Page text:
Growing up in rural Knox County, Maine, Erin Rhoda ’06, had never seen the Colby campus before a high school field trip took her past Mayflower Hill. “I knew instantly that I wanted to go there,” she said. “There was never any doubt.”
Though she was at the top of her class at Medomak Valley High School and “played every sport I could,” she didn’t think she’d be admitted. When she was, “I figured I was at the bottom of the ladder. It must have made me study really hard.”
Rhoda graduated near the top of her Colby class and has continued to work hard since. She’s been to Africa twice, spent a year as a George J. Mitchell National Scholar in Ireland—and started a career as a daily newspaper reporter.
Obstacles make her more determined.
When Colby officials said they couldn’t support a student humanitarian trip to Sierra Leone—the country had recently suffered through a civil war—Rhoda and other students raised $23,000 and traveled to the West African nation the week after graduation.
“The rural villages that were destroyed by the civil war were being destroyed by malaria,” she said. Many of the 2,000 bed nets they provided are still in use.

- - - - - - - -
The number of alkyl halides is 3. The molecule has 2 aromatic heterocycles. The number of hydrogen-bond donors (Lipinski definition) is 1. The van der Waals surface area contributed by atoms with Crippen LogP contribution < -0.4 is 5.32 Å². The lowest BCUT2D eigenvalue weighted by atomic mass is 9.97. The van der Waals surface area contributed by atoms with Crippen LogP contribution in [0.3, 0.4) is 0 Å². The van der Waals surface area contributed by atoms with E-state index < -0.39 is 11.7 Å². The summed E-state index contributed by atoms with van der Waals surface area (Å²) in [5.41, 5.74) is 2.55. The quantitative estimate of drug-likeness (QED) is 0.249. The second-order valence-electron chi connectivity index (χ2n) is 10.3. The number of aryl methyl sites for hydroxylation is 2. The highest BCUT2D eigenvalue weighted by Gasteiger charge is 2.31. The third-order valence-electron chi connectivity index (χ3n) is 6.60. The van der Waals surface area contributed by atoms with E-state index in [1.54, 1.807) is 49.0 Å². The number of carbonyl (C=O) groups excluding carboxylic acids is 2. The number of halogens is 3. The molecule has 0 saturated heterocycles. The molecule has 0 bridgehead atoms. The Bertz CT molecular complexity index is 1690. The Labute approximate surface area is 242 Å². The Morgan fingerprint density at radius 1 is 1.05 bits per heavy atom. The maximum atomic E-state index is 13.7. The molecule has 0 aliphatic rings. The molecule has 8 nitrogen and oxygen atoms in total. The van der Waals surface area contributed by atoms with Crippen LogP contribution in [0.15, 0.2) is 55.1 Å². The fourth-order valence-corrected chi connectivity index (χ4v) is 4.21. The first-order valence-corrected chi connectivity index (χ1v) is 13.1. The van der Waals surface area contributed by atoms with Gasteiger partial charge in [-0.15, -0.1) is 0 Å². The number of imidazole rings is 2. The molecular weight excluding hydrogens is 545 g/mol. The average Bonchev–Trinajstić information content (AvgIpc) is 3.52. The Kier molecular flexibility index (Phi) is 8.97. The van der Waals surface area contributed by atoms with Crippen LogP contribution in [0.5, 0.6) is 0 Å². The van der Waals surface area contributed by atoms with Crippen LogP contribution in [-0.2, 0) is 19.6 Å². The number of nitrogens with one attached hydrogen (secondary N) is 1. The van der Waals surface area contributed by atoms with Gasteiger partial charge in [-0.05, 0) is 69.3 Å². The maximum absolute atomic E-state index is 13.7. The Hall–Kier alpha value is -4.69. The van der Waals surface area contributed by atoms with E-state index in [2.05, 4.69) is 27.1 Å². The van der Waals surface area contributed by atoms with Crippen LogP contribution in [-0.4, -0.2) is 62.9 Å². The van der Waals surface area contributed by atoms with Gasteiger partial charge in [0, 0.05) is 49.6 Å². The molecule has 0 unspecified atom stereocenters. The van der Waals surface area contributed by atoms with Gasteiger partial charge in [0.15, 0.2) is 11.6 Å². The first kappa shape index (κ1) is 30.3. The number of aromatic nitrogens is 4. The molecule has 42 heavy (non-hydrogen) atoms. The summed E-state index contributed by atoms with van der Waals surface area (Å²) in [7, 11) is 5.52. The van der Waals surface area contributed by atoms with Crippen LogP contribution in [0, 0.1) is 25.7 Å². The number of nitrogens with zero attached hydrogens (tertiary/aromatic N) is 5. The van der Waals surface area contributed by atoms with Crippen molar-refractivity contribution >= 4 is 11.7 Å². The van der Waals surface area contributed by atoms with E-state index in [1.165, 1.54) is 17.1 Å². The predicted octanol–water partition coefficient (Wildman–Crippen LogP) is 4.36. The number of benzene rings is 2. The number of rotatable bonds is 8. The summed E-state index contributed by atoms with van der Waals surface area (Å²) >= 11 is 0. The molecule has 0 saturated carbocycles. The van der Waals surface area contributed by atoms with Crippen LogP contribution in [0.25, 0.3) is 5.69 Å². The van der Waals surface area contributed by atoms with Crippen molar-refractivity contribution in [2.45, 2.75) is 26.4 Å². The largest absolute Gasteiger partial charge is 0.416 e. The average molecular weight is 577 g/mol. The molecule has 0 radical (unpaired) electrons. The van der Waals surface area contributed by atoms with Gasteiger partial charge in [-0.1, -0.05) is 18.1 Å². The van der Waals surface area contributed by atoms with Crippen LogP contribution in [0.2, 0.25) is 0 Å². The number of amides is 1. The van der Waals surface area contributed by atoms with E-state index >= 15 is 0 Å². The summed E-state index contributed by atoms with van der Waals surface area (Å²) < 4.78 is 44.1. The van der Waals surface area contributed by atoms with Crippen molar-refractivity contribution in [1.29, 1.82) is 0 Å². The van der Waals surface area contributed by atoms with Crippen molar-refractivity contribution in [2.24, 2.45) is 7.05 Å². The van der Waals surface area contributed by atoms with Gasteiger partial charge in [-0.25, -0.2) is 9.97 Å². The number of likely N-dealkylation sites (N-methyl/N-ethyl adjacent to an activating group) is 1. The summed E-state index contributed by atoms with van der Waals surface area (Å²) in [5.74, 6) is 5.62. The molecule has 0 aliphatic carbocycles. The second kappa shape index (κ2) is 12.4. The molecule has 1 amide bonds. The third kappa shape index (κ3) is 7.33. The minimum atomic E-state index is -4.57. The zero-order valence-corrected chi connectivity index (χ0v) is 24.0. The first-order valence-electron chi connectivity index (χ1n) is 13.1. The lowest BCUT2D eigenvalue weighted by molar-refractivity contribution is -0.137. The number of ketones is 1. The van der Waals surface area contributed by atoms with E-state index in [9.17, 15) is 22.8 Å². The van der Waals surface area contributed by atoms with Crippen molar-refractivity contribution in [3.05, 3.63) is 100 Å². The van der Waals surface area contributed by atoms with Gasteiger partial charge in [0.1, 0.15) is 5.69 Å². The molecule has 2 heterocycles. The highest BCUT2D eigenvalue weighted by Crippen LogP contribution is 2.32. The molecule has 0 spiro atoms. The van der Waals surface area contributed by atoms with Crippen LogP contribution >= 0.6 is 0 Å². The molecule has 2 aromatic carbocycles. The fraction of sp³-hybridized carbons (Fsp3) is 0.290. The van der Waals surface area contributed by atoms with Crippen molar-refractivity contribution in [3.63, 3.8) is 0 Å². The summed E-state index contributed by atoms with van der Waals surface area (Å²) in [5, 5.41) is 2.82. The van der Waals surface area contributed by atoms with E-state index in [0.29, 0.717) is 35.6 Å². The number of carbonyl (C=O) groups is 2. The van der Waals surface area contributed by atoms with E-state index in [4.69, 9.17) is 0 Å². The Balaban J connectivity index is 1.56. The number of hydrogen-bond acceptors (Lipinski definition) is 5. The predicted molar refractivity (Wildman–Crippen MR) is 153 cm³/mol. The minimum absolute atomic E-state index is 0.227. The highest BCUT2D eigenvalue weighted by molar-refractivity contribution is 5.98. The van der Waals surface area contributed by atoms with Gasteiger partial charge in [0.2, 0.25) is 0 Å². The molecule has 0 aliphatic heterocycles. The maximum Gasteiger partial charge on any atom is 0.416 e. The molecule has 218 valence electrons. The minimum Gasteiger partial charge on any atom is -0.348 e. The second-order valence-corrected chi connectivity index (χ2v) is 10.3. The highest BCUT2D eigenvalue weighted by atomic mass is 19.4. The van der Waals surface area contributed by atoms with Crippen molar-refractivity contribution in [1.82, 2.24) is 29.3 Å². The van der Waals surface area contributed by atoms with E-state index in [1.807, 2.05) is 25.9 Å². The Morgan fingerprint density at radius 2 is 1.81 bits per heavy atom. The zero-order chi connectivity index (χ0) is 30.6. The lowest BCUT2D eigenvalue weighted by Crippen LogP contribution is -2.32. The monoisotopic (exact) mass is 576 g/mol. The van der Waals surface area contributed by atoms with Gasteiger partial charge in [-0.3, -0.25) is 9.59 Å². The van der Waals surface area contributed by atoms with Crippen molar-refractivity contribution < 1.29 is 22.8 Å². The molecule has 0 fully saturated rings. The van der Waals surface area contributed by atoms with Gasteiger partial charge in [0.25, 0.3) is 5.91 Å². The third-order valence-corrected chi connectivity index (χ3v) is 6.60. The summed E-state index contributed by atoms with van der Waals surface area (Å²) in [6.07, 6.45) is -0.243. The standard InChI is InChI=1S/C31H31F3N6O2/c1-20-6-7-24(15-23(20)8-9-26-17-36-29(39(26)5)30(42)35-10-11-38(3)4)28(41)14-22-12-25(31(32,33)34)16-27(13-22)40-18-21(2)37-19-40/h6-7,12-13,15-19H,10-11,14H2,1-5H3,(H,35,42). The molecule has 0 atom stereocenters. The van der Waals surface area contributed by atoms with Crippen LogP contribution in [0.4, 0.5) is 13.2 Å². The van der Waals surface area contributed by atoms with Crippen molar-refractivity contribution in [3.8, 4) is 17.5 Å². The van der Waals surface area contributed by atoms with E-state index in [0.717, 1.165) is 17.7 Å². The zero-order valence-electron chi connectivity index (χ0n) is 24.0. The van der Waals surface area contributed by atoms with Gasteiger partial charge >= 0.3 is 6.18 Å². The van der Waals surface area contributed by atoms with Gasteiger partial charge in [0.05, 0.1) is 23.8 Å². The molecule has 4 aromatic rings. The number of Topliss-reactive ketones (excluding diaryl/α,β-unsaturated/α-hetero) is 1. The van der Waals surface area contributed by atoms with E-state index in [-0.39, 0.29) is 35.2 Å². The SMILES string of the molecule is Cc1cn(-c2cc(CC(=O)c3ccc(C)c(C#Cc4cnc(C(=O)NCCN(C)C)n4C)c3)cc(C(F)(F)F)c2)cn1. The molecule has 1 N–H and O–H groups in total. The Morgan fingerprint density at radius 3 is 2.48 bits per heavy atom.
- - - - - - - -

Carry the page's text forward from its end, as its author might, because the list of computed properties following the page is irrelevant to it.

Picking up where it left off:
Later Rhoda got involved in the Maine/Ghana Youth Network, which helped educate and provide meals for children in that country. She chaired the board as its American representative while working her first reporter’s beat for the Courier Gazette in Rockland. “It was like holding down two full-time jobs,” she said. “I don’t recommend it.”
By that time she had been selected as a Mitchell Scholar and attended Trinity College in Dublin, studying creative writing and working on her poetry. During her stay in Ireland, she traveled extensively, visiting 12 countries to bring her total to 28.
Back in Maine she was hired in September 2009 as one of two reporters in the Morning Sentinel’s Skowhegan bureau. She finds the attractions of daily reporting simple but compelling.
“I get to tell people’s stories,” she said, at the newspaper’s office in Waterville. “I get to learn about what’s going on before anyone else.”
Rhoda particularly enjoys the diversity of newspaper work. “I’ve covered homicides and I’ve interviewed candidates for governor,” she said. “I’ve also talked to mothers after their children had died.”
Rural Somerset County, her beat, looks like a place to settle down. “There are a lot of fascinating people here,” she said. “There are a lot
of strange people.”
Just a year into the job, she says she’s hooked. “I’ll stay here as long as I’m able.”
—Douglas Rooks ’76